Professional Degree courses in Dentistry, Education, Law, Medicine and Theology (MTS, MDiv)
Courses offered by Continuing Studies
Graduate Studies courses
* These courses are equivalent to pre-university introductory courses and may be counted for credit in the student's record, unless these courses were taken in a preliminary year. They may not be counted toward essay or breadth requirements, or used to meet modular admission requirements unless it is explicitly stated in the Senate-approved outline of the module.
1.0 course not designated as an essay course
0.5 course offered in first term
0.5 course offered in second term
0.5 course offered in first and/or second term
1.0 essay course
0.5 essay course offered in first term
0.5 essay course offered in second term
0.5 essay course offered in first and/or second term
1.0 accelerated course (8 weeks)
1.0 accelerated course (6 weeks)
0.5 graduate course offered in summer term (May - August)
0.25 course offered within a regular session
0.25 course offered in other than a regular session
1.0 accelerated course (full course offered in one term)
0.5 course offered in other than a regular session
0.5 essay course offered in other than a regular session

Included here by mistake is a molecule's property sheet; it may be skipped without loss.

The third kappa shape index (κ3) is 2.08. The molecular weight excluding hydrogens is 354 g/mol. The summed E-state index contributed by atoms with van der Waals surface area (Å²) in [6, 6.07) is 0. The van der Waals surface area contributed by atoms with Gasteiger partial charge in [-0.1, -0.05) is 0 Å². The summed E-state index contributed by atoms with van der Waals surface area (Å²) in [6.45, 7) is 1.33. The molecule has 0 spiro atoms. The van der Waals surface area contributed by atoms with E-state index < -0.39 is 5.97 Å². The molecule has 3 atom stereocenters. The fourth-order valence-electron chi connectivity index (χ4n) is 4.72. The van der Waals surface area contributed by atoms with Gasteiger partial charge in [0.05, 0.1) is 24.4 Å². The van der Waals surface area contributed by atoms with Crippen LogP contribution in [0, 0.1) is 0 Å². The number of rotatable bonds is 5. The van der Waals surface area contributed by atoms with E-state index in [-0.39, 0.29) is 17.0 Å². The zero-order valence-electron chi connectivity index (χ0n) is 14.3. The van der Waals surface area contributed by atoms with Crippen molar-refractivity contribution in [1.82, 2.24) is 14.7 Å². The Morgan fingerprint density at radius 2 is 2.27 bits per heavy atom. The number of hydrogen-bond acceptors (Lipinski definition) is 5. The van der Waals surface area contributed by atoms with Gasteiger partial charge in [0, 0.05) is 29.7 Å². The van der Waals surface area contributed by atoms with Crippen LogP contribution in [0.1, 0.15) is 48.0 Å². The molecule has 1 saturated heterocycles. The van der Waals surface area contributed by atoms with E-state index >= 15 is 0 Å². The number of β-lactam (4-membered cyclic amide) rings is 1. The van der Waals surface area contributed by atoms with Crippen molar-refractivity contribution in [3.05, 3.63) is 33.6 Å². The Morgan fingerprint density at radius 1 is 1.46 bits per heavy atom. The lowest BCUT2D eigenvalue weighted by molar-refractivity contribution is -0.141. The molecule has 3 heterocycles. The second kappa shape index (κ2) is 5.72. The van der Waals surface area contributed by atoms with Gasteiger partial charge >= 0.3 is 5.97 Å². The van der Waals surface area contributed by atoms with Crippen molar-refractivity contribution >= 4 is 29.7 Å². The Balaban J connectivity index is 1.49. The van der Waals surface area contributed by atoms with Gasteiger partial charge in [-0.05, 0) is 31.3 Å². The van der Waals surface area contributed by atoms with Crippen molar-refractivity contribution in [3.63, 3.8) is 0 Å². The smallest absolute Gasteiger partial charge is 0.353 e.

A course that must be successfully completed prior to registration for credit in the desired course.
A course that must be taken concurrently with (or prior to registration in) the desired course.
Courses that overlap sufficiently in course content that both cannot be taken for credit.
Many courses at Western have a significant writing component. To recognize student achievement, a number of such courses have been designated as essay courses and will be identified on the student's record (E essay full course; F/G/Z essay half-course).
A first year course that is listed by a department offering a module as a requirement for admission to the module. For admission to an Honors Specialization module or Double Major modules in an Honors Bachelor degree, at least 3.0 courses will be considered principal courses.
An interdisciplinary exploration of social structures and literary-cultural expressions of Western thought from the medieval era to the Enlightenment. It incorporates: 1) engagement with primary historical, literary, philosophical texts/ideas; 2) training in public speaking and critical argument; 3) 'hands-on' exposure to music, art during seminars and field trips; 4) a Research Project.
This interdisciplinary course compares the historical dynamics and core philosophical/literary concepts of 18th century radicalism to early 20th century modernism. Goals include proficiency in presentation skills and critical argumentation; introduction to archival work; experience of music, art, architecture, virtual scientific experiments in seminars and field trips; Independent Research Project.
Interrogating primary texts/documents, this interdisciplinary course evaluates the ambiguous impact of core 20th century intellectual, ideological, and cultural expressions on the early 21st century. Seminars and field trips in architecture, music, and art complement theoretical discussions. Students' Independent Research Projects culminate in a public capstone conference.